Look out for the very first edition of the Scottish Mathematical Council Primary Journal, which is being delivered to all primary schools in Highland.
This Journal is a pilot project and the editorial team would be grateful if you could provide feedback. This can be done by emailing – email@example.com , or by tweeting @CarolLyon16 and/or @scottishmaths.
Also have a look at the latest SMC Journal which is now available online:
I found Carol Lyon’s article, “Back to the drawing board: bridging the gap between concrete and abstract” particularly interesting .
She discusses the importance of allowing children to explore a range of ways to represent problems, such as concrete materials, pictures and diagrams as well as words, numbers and symbols to allow them to build conceptual understanding rather than a surface understanding of a process. This relates closely to the teaching model we recommend in Highland where we promote thinking through use of visual materials for every new concept or strategy introduced. Have a look in the Highland Numeracy Progression for more information:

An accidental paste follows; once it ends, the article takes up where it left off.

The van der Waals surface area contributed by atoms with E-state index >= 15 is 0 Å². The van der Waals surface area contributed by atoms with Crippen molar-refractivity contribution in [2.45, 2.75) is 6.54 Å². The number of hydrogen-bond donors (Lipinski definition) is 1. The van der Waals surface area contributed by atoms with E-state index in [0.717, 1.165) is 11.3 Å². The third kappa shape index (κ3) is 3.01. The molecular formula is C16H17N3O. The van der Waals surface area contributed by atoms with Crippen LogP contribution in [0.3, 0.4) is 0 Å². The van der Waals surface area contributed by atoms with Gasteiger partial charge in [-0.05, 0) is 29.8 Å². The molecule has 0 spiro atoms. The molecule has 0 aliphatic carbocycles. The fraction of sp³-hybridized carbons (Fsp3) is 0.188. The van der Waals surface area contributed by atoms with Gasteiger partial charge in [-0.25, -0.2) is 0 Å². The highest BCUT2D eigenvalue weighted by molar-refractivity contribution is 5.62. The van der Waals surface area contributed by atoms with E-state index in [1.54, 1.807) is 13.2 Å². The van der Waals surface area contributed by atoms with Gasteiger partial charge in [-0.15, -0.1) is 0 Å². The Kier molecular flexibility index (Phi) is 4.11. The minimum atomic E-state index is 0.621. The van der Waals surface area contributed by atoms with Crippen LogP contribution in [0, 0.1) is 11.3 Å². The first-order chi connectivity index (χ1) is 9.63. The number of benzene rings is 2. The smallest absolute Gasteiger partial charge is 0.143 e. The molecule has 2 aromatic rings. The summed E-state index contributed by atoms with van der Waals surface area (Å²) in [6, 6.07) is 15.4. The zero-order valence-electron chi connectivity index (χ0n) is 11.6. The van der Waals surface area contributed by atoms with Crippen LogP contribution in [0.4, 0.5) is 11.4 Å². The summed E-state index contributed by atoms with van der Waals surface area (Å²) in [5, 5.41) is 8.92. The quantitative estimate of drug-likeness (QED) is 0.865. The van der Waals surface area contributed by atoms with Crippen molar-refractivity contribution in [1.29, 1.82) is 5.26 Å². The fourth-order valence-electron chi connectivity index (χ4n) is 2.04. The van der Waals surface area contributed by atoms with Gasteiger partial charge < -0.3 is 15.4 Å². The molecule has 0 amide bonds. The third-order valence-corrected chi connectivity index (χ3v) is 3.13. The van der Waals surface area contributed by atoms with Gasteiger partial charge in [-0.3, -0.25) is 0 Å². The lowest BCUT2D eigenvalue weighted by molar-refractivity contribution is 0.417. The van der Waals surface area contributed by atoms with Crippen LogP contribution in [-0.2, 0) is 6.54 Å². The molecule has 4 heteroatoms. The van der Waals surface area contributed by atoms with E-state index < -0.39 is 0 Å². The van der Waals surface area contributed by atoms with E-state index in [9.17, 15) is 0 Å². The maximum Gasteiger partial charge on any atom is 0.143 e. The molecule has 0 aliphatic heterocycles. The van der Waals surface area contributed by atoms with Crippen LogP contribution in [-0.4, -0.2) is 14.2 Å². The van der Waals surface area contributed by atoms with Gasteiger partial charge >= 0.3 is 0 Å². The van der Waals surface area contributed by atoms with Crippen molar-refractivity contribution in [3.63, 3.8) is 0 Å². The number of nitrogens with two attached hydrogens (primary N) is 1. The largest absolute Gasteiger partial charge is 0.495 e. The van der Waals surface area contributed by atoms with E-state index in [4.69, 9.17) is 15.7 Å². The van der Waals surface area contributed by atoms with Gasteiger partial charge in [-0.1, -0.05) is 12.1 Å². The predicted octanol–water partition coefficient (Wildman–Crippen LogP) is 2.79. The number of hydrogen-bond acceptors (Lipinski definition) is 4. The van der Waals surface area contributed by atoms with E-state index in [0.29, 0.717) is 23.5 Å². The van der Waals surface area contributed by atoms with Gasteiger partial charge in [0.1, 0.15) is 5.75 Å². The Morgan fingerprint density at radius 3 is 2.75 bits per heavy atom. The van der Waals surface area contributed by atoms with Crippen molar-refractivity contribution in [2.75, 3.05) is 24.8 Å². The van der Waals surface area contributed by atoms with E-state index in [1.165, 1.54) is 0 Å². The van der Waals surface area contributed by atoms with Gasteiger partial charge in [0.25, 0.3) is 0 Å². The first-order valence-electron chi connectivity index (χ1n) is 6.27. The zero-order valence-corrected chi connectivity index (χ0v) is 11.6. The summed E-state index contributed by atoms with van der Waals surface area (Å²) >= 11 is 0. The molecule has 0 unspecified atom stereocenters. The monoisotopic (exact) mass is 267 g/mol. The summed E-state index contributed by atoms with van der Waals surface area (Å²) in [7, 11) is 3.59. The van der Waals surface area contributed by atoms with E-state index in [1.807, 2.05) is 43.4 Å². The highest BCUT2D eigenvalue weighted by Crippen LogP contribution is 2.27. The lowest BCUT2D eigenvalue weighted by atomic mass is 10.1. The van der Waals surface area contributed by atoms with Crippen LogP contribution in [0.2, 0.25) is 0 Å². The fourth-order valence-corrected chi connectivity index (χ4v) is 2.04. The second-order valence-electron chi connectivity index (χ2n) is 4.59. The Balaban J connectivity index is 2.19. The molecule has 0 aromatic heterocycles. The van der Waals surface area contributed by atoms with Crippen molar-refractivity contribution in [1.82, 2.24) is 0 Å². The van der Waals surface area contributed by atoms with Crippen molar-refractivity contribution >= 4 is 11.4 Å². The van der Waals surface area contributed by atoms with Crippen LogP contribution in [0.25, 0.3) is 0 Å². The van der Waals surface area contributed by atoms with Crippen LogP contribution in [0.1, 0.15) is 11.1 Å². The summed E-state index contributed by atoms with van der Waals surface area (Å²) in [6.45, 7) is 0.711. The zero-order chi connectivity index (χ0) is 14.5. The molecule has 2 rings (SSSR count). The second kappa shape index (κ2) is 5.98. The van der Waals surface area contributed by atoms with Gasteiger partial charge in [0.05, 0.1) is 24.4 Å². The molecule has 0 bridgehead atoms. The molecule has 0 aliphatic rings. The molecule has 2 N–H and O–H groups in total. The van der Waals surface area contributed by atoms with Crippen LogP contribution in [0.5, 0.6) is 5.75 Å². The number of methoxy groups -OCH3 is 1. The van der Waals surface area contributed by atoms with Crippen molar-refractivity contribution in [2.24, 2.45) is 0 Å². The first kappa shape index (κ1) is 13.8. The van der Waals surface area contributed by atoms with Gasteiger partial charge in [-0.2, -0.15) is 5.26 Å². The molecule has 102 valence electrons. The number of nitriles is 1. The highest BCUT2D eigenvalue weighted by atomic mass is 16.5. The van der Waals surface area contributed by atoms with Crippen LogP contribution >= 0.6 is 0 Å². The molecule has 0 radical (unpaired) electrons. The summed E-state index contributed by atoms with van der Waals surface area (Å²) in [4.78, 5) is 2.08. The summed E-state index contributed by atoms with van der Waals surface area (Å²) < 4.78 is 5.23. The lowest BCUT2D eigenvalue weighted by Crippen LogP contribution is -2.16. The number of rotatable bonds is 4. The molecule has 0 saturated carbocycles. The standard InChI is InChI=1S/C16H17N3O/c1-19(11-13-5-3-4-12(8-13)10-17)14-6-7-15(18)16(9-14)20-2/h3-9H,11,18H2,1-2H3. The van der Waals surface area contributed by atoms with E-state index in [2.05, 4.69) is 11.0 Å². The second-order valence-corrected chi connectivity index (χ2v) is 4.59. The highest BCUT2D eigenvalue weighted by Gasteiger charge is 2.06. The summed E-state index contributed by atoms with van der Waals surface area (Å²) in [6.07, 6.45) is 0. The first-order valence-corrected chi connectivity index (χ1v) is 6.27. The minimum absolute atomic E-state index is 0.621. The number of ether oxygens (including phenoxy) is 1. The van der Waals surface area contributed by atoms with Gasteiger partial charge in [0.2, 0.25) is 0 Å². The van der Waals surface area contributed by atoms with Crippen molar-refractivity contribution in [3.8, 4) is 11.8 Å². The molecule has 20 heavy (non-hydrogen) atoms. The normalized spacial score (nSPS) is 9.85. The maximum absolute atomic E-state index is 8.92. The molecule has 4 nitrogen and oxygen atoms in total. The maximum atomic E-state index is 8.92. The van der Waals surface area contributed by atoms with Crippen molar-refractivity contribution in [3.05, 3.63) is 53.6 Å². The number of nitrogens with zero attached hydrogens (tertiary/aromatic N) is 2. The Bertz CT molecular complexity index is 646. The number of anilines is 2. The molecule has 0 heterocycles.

Written recording is also important – by allowing children to record their thinking in ways that are meaningful to them they can make sense of mathematical problems, and develop understanding of connections and relationships. Have a look at the Written Recording page of the Highland Numeracy Progression, as well as the examples throughout the document.
Think boards are also mentioned as a great way for children to record thinking – look at these previous posts for lots of examples:
Carol ends with the point that it is so important to encourage creativity, value a diverse way of approaching problems and to plan learning experiences linked to developmental stage and existing knowledge rather than relying solely on textbooks or one published resource; “After all, teaching mathematics is not simply about imparting knowledge; it is about nurturing the ability to think mathematically.”
I hope you find this article interesting. Please comment or email any other articles you found of interest – or of course any great practice you would like to share!